Tabletop Dobsonians are very portable, and they offer by far the best bang for your buck. They’re also portable enough that, when it comes time to upgrade, they’ll still serve a niche as portable travel telescopes.
Best Kid’s Telescope Recommendations
I have made suggestions across a range of budgets, so you can begin to narrow down which one(s) might be appropriate for your family and your budget. There are certainly more expensive systems, but those would be great starter scopes for your family that could eventually be taken over by your child.
Under 10 Years Old
For those under 10, the best telescopes for kids listed below are all light enough and compact enough that a 7-to-10-year-old should be able to handle it, physically on their own when they are ready.
1. Cometron FirstScope or Orion FunScope
On High Point Scientific’s site
The default version, Celestron FirstScope, has awful eyepieces, and the spherical mirror can’t focus light properly at high powers, but it’s not so bad for scanning the sky. The Cometron version of FirstScope has better eyepieces and is a better deal overall, despite being slightly more expensive. Orion’s FunScope, the most expensive of the three FirstScope offerings, uses the same mirrors but includes the best accessories.
BEST FOR KIDS AROUND $100
2. Orion SkyScanner or Zhumell Z100
Very good, but not quite great
On High Point Scientific’s site
The Orion SkyScanner 100 or Zhumell Z100 provides a much better telescope than the FirstScope at a decent price. They are very much like the FirstScope, but with a larger mirror that is figured as a true parabola rather than a sphere, so spherical aberration is minimized. They also include decent eyepieces. The Z100 has a slightly better focuser position than the SkyScanner, but their optics and accessories are identical. Of the two, either will work fine, but the Z100 is slightly better. If you find them for the same price, pick the Z100.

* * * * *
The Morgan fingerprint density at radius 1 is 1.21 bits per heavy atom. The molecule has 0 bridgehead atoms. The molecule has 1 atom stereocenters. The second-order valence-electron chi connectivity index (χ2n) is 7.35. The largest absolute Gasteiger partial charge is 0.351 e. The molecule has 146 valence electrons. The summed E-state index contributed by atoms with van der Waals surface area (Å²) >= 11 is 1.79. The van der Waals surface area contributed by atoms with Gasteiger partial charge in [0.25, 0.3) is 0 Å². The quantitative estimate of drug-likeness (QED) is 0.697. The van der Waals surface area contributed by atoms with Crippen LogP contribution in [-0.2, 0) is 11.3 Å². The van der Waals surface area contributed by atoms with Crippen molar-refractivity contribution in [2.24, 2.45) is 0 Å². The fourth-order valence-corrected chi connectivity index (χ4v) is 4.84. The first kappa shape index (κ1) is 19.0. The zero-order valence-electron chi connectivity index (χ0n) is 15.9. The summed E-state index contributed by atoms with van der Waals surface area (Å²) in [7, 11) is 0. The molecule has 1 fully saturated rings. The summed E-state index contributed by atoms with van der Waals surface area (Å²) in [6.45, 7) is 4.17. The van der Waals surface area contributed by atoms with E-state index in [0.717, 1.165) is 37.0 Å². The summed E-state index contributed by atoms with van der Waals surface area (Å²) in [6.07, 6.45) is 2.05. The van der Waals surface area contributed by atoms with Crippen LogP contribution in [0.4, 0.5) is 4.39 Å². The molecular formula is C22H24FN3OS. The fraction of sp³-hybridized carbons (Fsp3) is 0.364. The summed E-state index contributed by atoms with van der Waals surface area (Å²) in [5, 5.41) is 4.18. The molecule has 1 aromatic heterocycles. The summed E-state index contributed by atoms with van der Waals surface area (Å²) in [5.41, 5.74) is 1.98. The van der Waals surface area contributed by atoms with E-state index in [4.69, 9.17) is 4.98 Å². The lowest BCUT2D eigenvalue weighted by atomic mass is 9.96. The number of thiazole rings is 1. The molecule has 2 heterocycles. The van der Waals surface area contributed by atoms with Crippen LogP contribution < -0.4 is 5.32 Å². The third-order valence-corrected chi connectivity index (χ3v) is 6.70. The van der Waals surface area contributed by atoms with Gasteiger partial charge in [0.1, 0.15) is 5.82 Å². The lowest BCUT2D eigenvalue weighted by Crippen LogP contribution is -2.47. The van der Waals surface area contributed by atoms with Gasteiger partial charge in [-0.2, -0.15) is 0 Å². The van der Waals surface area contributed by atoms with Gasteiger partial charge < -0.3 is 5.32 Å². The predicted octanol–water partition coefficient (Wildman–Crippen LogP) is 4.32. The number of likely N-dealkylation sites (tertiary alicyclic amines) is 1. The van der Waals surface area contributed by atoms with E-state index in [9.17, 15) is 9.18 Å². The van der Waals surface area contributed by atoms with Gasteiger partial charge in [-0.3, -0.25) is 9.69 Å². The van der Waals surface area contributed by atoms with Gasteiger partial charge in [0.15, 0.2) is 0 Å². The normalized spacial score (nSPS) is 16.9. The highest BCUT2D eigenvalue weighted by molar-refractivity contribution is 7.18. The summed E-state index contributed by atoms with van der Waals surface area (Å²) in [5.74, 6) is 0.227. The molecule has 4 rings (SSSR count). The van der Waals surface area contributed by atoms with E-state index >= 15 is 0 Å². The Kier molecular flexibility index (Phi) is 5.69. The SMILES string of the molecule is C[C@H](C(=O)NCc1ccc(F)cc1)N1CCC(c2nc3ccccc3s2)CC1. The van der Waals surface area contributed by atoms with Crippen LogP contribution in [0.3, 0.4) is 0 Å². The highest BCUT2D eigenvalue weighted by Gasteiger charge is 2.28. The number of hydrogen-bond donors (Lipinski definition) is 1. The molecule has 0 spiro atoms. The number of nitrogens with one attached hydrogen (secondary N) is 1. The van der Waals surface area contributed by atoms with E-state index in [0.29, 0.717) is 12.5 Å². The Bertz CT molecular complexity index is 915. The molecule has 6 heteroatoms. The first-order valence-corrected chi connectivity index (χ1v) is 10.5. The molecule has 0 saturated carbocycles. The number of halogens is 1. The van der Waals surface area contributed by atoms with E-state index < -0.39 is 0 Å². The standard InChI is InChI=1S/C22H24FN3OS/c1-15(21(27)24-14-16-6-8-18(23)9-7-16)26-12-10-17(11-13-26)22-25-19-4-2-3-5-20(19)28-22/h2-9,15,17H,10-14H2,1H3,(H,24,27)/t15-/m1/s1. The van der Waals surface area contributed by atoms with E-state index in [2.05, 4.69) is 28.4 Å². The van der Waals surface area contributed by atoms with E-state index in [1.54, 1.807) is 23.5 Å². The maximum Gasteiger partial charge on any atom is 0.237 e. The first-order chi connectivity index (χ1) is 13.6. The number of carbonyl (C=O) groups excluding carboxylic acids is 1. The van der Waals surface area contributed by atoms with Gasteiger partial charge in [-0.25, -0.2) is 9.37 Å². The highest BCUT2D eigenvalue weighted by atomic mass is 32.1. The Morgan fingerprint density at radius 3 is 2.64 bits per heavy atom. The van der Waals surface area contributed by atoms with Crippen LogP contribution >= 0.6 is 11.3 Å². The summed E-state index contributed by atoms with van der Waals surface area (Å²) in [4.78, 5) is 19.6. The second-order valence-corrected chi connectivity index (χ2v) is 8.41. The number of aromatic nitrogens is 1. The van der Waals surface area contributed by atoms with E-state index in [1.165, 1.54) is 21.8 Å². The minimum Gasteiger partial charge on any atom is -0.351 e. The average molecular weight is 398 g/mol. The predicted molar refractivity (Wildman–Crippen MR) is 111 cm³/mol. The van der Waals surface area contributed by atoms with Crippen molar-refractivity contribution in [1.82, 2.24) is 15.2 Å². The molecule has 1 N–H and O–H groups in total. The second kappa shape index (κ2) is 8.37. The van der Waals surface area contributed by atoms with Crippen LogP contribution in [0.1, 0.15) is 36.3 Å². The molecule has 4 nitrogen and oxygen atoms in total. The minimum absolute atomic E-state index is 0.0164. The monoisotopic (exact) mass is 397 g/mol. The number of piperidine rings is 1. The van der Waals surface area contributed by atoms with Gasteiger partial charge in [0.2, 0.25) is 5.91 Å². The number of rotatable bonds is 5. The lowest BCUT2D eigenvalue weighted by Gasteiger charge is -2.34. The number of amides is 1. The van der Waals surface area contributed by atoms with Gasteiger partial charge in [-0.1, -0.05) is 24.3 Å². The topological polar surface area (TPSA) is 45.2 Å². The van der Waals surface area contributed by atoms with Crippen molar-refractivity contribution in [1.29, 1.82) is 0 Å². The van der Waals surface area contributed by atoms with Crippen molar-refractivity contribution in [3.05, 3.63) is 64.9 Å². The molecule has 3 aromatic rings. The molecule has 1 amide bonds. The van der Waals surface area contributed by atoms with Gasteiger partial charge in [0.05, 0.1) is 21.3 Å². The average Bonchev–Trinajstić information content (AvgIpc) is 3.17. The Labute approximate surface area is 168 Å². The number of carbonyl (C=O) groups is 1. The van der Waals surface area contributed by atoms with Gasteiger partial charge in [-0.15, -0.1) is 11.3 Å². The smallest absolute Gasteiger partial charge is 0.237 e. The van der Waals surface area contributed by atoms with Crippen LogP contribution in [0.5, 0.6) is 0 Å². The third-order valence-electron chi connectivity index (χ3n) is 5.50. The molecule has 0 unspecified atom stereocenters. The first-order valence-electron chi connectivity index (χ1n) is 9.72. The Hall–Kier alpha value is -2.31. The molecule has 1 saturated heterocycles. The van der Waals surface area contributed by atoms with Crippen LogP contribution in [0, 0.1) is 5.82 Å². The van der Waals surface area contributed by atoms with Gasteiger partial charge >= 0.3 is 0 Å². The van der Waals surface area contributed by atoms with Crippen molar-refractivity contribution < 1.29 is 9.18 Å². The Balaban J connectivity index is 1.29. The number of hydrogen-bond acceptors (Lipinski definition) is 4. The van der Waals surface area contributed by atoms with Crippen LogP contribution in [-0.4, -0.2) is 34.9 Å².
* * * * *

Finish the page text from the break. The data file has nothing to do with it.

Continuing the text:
BEST FOR KIDS AROUND $150
3. Zhumell Z114 or Orion Starblast 4.5
On High Point Scientific’s site
The Zhumell Z114 (also the practically identical Orion StarBlast 4.5 Astro) reflector is the instrument of choice for the vast majority of library loaner telescopes. It provides high light-gathering power, ease of use, and more precise optics than the Orion SkyScanner/Zhumell Z100. It’s a little smaller than our $200 recommendation, Heritage 130P, but it will hold collimation better, so it won’t need to be adjusted unless it’s been bumped or banged. It will need aftermarket accessories to reach full magnification to see details on planets, though. The Zhumell Z114 is often sold for considerably less than the StarBlast 4.5 Astro, but you can often find the StarBlast 4.5 Astro discounted. Go for the cheapest of the two. Note that I do not recommend the EQ-mounted version of the StarBlast 4.5 for children.
BEST FOR KIDS AROUND $250
4. SkyWatcher Heritage 130P
On High Point Scientific’s site
The SkyWatcher Heritage 130P, also sold as the AWB OneSky 130, is probably the best bang for your buck of any cheap telescope you can buy. It is a tabletop dobsonian with a 5 inch aperture, decent eyepieces, and it is very close to a serious observing instrument. It struggles to get very high magnification views of the planets and the Moon, but it excels at deep sky objects. An expensive high-power eyepiece or a decent-quality barlow lens can bring the magnification up high enough to see details on planetary surfaces and close-up views of lunar craters. One problem it presents to a child, however, is that due to it using a collapsible tube, it may need a collimation nearly every time it’s used, as the mirrors will be in slightly different alignment. This procedure is not very difficult for an adult after one or two tries, but I wouldn’t make a child do it. Without collimating, the telescope won’t deliver truly sharp views, but it’s entirely possible that you won’t even notice the difference unless the telescope gets banged.